MotionX can cache up to 2 GB of data, the quantity of which is a user setting. It’s not clear how or if it ages out over time, but you can manually purge the cache. Other apps don’t expose how they cache and age out map and route data.
If you stray outside the planned area over-the-air apps need to access the network for new information or re-routing. You also need to be on a network when plotting a route, looking for detours, or having traffic information update with software that offers that option.
All these map, traffic, and route downloads create a problem if your network plan limits data and charges for overages, as do all AT&T plans for new customers starting in June 2010, or for existing customer who downgrade plans to save money. (Carriers outside the U.S. either limit usage and charge overage fees, or cap usage at a certain limit with a billing cycle, and then reduce network speeds to 64 Kbps for the remainder of the month.)
You might want to track your cellular data usage, too, as over-the-air GPS programs will download as much data as they need while you’re navigating your path. While this is a small amount of vector and descriptive data per screen, some apps include rudimentary 3D building models or outlines, and you’re downloading over the course of however long your drive is.
The recurring in-app or out-of-app subscription fee for over-the-air apps may turn some people off. On the flip side, you can pay for a month of service to test it out before committing to a non-refundable $15 to $50 fee. The one exception here is MapQuest 4 Mobile, which is entirely free to download and use. It ties in with MapQuest and Yahoo’s local advertising services, which explains the lack of a fee. The service works quite well, although it lacks some features frequent travelers will require.
AT&T’s app, a free download, has the highest subscription price of the five live-download apps, but in my testing it was worth the money. Using AT&T’s free MyWireless app, you can turn service on or off for a month at a time. The $10-per-month fee is fine for occasional use, given the high quality of the app and its traffic data. You can also subscribe to AT&T Navigator for a full year for $70, comparable to the cost of flat-fee apps when traffic fees and map updates are figured in. (AT&T doesn’t pro-rate the yearly price; cancellation is possible only within the first 30 days.)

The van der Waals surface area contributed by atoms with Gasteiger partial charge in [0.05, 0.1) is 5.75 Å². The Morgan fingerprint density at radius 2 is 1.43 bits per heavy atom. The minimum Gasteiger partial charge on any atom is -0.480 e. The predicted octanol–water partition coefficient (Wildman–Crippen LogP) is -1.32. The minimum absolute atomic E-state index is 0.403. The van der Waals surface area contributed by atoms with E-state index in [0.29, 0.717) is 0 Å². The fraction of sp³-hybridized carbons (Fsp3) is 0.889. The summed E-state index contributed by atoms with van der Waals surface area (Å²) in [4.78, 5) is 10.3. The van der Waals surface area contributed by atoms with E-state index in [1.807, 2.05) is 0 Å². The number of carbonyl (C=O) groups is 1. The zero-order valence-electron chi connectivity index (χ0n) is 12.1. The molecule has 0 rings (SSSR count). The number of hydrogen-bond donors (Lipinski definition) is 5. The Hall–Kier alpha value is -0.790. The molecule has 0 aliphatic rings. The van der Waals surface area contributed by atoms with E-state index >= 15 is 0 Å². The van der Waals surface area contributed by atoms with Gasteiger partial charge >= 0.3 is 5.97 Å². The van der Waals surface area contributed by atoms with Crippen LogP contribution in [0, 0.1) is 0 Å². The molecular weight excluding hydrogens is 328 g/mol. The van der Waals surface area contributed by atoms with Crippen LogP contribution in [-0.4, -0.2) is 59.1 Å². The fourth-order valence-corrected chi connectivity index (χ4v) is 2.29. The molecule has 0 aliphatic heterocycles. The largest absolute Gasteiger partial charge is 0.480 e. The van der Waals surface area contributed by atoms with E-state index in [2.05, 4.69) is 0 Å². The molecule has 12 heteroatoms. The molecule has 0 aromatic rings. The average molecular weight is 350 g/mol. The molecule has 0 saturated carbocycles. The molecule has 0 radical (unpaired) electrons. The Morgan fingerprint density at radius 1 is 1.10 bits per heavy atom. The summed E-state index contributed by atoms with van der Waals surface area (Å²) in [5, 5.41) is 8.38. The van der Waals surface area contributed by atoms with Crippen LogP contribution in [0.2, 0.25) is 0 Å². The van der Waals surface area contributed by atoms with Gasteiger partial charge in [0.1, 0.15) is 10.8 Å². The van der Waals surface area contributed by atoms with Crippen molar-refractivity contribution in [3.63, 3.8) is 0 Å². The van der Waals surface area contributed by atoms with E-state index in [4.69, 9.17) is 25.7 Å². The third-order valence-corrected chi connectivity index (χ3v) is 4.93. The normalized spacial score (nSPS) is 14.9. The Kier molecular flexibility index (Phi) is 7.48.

MotionX ($1) and GoKivo (free) include an initial 30 days of navigation services after installation and activation. MotionX charges $3 for 30 days or $25 a year for automatic turn-by-turn directions. GoKivo is $5 for 30 days or $33 for a year for navigation.
Navigation software for the iPhone should take advantage of the device’s unique characteristics. Some developers have taken that to heart and created well-organized, powerful programs that allow rapid selection of destinations and easy access to settings. Others have ported interfaces from other mobile operating systems or standalone GPS devices, taking little or no care to create programs that are consistent with how other iPhone applications work.
One of the keenest places to find whether an app understands iOS and its users’ expectations is in entering a destination address. Last year, it was more reasonable that some apps didn’t offer perfect address handling, whether using the built-in Contacts list or in entering locations by hand. Some European companies clearly didn’t understand U.S. address formats, too.
However, a year later, it’s pretty much unforgivable if a standard North American address is rejected or can’t be recognized. And, unfortunately, I found that many poor performers last year in dealing with addresses remained poor this year. Honestly, how hard is it to strip “#102”, “Apt. 53A”, or “Suite 207” from an address? Several apps can, making it even more glaring in those that can’t.
Sygic is the worst offender, especially after the low rating awarded by Macworld last year, and correspondence I had with the company providing addresses to test. Sygic did not recognize this was a flaw in the program. Dozens of addresses from my Contacts list failed last year; this year, only Apple’s succeeded—and then because the program ignored the “1” in “1 Infinite Loop.” The app also loads addresses slowly into a list; all other apps tested that use Contacts pop them up instantly. (I retested after the company released version 8.2 in December, which promised better address recognition. The same problems persisted.)
With other apps, I tested a dozen or more routine addresses from my Contacts list, as well as some particularly difficult ones, such as a fire road in a small town in Maine. AT&T remains at the top of the list, plotting every addresses attempted, and resolving locations even better than the Maps app. MapQuest was just a step or two behind, recognizing almost all addresses, and providing a popup suggestion for those it couldn’t that were all correct or extremely close to the destination. MotionX is also quite good.
TomTom had the greatest improvement. Last year, the program could match more than half the addresses I tested; this year, it found all. The two it could not, it offered step-by-step searches to resolve its confusion, leading to the correct location. CoPilot also improved, and offered a similar guided process for addresses it cannot recognize, but half the addresses tested needed more help or couldn’t be matched. GoKivo also made great strides, missing only a couple of obscure addresses, although it placed my Seattle office in North Dakota.